PARIS – Mobile satellite services provider Iridium Communications on July 28 said it had opened negotiations with its lenders and its satellite manufacturer to reduce or delay Iridium payments in the event Iridium’s Aireon air traffic surveillance affiliate cannot make its scheduled payment to Iridium.

The company said Aireon may have trouble paying Iridium $200 million in cash between 2016 and 2017, in part because some expected Aireon customers, including the U.S. Federal Aviation Administration (FAA), had not yet committed to the service.

In a conference call with investors, Iridium Chief Executive Matthew J. Desch said he saw no special issue with the FAA, which had already signaled its interest in the Aireon.

“It’s more a matter of when, not if,” Desch said of an FAA contract with Aireon. “It’s how much [airspace] they will survey, and when, and it’s looking more like a 2017 event rather than a 2016 event.”

First SpaceX launch of Iridium Next slips to Sept. 19

McLean, Virginia-based Iridium said the first launch of its second-generation constellation of satellites, called Iridium Next, had slipped again, this time at the request of launch-service provider SpaceX of Hawthorne, California.

Iridium now expects the launch of the first 10 Iridium Next satellites to occur on Sept. 19 from Vandenberg Air Force Base, California, aboard a SpaceX Falcon 9.

The delay is the latest in a series attributed to the Iridium Next satellites and, more recently, to scheduled maintenance at the launch base and the site’s launch manifest.

A week’s slip in a launch is not normally an issue for a satellite fleet operator. But for Iridium, it means an automatic delay in the second SpaceX Iridium launch, which for insurance and debt-covenant reasons cannot occur until three months following the first launch. That means a second launch no earlier than late December.

After that, the five remaining SpaceX launches should occur at 60-day intervals, Desch said.

Desch said SpaceX had assured Iridium that the December launch would occur on schedule.

“It’s a little hard for me to be patient with these ongoing short delays, but we’re getting very close and I’m sure it will all be worth it with a successful launch under our belts,” Desch said.

Iridium said in a July 28 filing with the U.S. Securities and Exchange Commission (SEC) that it had lost two first-generation satellites in the three months ending June 30. The company said it had no in-orbit spares in the affected orbital plane but that Iridium customers should see no reduction in service quality.

But the disclosure highlighted why Iridium is sensitive to any issues that would delay the replacement of the first constellation, which is long past its contracted service life.

Iridium looks to delay payments to creditors and satellite builder

Iridium is counting on Aireon payments to help repay Iridium debt and fund operations once the company’s large credit facility, backed by France’s Coface export-credit agency, is exhausted.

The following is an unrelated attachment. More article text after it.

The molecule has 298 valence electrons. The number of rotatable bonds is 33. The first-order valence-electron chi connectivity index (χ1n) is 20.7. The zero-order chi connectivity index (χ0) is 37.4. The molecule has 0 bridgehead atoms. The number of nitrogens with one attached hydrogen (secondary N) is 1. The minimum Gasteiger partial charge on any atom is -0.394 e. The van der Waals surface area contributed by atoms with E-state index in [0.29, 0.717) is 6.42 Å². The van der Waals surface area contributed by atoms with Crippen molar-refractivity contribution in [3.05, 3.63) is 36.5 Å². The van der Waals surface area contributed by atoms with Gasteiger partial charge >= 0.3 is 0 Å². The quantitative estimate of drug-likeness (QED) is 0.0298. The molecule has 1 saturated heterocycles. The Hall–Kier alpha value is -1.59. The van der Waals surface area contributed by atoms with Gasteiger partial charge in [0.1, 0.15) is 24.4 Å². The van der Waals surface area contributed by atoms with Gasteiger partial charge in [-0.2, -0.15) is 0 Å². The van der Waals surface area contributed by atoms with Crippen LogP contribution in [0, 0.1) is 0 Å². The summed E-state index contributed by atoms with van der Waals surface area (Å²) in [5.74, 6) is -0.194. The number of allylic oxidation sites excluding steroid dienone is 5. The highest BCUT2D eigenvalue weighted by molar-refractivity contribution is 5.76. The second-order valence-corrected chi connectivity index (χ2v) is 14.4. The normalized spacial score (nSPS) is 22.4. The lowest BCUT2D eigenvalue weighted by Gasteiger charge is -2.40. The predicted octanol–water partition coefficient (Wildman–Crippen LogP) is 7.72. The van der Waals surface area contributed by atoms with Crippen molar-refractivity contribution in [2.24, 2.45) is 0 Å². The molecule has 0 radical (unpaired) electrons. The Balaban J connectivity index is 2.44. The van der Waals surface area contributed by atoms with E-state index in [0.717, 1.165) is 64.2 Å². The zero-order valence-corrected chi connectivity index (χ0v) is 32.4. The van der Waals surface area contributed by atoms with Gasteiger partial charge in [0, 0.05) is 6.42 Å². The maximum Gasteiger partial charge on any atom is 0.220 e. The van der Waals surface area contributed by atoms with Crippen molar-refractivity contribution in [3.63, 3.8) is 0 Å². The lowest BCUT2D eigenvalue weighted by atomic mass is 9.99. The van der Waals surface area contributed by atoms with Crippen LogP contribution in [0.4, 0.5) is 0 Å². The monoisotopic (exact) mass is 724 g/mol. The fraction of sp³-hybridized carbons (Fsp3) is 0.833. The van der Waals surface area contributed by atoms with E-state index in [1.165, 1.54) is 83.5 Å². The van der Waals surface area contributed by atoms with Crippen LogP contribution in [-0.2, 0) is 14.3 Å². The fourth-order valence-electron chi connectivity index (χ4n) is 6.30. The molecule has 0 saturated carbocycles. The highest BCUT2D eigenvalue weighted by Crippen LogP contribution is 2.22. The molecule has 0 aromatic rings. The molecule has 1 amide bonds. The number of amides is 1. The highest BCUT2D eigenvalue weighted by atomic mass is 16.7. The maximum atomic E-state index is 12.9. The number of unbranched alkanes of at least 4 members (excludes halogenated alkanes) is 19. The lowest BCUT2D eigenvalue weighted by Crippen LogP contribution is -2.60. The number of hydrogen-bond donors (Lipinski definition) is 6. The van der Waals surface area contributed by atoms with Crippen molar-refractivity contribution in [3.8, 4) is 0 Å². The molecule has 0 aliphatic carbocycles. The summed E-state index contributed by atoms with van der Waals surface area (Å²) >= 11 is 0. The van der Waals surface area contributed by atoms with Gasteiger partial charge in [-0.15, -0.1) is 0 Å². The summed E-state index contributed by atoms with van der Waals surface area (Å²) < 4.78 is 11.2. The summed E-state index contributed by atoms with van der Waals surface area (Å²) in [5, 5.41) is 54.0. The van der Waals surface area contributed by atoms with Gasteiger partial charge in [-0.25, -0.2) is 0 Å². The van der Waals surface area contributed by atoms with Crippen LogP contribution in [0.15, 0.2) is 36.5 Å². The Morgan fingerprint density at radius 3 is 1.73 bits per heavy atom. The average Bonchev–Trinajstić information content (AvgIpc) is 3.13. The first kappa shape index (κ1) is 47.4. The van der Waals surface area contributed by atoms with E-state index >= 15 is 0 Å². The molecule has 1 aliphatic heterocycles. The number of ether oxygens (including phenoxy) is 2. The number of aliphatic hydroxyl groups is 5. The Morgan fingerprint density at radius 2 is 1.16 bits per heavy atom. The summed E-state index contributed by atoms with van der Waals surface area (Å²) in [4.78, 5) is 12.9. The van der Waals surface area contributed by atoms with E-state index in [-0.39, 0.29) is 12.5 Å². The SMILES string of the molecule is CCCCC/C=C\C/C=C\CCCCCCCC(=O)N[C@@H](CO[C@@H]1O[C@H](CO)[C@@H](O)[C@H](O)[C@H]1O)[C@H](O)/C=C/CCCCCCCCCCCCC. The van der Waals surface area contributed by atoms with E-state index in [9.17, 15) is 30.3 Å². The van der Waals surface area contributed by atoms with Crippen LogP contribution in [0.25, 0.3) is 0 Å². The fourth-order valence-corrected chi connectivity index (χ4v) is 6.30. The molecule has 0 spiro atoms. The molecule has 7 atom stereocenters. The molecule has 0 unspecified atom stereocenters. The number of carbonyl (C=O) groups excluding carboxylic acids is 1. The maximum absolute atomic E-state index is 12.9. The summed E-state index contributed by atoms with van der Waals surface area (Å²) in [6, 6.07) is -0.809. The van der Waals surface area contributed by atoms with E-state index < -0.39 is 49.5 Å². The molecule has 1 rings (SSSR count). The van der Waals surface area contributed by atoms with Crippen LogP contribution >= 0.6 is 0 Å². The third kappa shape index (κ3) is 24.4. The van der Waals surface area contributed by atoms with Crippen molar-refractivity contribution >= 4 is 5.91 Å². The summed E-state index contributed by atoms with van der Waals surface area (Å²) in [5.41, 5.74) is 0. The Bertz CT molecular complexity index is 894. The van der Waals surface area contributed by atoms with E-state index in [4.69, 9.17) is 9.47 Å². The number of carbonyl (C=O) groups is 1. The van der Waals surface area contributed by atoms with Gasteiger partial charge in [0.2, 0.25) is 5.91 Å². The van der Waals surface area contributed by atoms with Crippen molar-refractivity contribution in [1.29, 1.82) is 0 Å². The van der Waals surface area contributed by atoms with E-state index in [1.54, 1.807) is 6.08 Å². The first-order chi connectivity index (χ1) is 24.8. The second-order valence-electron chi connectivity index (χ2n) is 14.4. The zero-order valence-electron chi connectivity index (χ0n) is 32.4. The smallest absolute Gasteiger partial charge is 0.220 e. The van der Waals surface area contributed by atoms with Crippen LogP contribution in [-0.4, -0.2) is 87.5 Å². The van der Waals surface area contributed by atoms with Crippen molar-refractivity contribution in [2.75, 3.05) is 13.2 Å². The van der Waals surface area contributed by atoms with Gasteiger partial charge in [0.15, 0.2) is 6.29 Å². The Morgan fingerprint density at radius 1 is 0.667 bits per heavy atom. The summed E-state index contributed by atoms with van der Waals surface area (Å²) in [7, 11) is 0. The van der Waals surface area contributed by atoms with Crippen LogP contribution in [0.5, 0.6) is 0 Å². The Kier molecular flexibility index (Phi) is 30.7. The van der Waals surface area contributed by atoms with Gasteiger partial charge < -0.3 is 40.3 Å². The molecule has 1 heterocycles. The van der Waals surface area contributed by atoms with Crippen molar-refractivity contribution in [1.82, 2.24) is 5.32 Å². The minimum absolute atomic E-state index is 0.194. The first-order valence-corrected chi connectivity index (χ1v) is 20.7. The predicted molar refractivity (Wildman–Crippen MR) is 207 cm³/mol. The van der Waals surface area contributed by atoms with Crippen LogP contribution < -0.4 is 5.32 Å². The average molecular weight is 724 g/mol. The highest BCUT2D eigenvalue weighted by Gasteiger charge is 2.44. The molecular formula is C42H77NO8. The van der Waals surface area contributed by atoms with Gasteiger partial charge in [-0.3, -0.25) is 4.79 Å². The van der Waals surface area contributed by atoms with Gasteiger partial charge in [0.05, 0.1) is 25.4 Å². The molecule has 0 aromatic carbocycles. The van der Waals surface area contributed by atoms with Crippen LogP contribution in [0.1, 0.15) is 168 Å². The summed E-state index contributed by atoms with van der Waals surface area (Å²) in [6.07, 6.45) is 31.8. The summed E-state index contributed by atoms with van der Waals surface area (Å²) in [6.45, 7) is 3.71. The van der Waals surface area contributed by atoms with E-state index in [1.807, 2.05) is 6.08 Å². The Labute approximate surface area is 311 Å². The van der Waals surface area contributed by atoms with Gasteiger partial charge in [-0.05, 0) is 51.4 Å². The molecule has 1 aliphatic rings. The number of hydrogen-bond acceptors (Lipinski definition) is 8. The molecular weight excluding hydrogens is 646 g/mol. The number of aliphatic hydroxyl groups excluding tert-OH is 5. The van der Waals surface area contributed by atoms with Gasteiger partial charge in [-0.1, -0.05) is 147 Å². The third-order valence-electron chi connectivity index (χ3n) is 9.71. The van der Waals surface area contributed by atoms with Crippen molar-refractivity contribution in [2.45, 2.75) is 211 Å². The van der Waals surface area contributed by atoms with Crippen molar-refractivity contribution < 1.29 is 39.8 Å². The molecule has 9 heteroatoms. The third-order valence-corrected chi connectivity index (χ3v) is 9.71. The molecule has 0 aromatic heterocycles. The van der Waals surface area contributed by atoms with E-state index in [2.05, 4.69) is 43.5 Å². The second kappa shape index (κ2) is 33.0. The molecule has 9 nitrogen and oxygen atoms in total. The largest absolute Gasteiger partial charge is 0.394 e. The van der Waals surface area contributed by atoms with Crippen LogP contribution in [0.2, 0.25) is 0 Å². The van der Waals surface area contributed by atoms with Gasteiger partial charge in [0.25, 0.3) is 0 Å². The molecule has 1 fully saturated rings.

Aireon’s payment comes in the form of a one-time, $200 million hosting fee in return for Iridium mounting the Aireon air traffic surveillance payloads on all Iridium Next satellites.

Desch said Harris Corp. of Melbourne, Florida, had delivered the Aireon payloads in June, ahead of schedule. They are now being mounted onto the satellites before shipment to the launch site.

Iridium Chief Financial Officer Thomas J. Fitzpatrick said during the conference call that Iridium is negotiating with Iridium Next prime contractor Thales Alenia Space of France and Italy on delaying a portion of the milestone payments until beyond 2017. Fitzpatrick also noted that $150 million in milestone payments for Thales Alenia Space have also shifted from 2016 into 2017.

Iridium is in parallel negotiating with its lenders on delaying or reducing payments into a debt-service account, which under the loan covenants must be maintained at a certain level.

The third source of funding to cover the Aireon shortfall would be to skip quarterly dividend payments to owners of Iridium’s preferred stock.

Fitzpatrick said these measures could mean Iridium reaches its highest debt-to-gross profit level in 2017 rather than in 2016, but that the company would still remain well under the covenants’ debt ceilings.

Big growth in U.S. military revenue and subscriber count

Iridium reaffirmed its forecasted revenue and gross profit margin for 2016.

For the three months ending June 30, Iridium reported $109.2 million in revenue, 76 percent of it being service revenue. Service revenue was up 7 percent over the same period a year ago.

The company said it had 823,000 subscribers as of June 30, up 4 percent from March 31 and 7 percent from a year ago. The company’s government business grew both in revenue and subscriber count. Fitzpatrick said the revenue growth from the company’s U.S. Defense Information Systems Agency (DISA) business had been foreseen in the contract and would not repeat.

Under the contract, the U.S. Defense Department can use all the Iridium service it wants. As the government adds more customers, there is no automatic increase to Iridium’s service revenue line, but because these new customers are purchasing Iridium handsets, the company’s hardware revenue increases.

Peter B. de Selding was the Paris bureau chief for SpaceNews.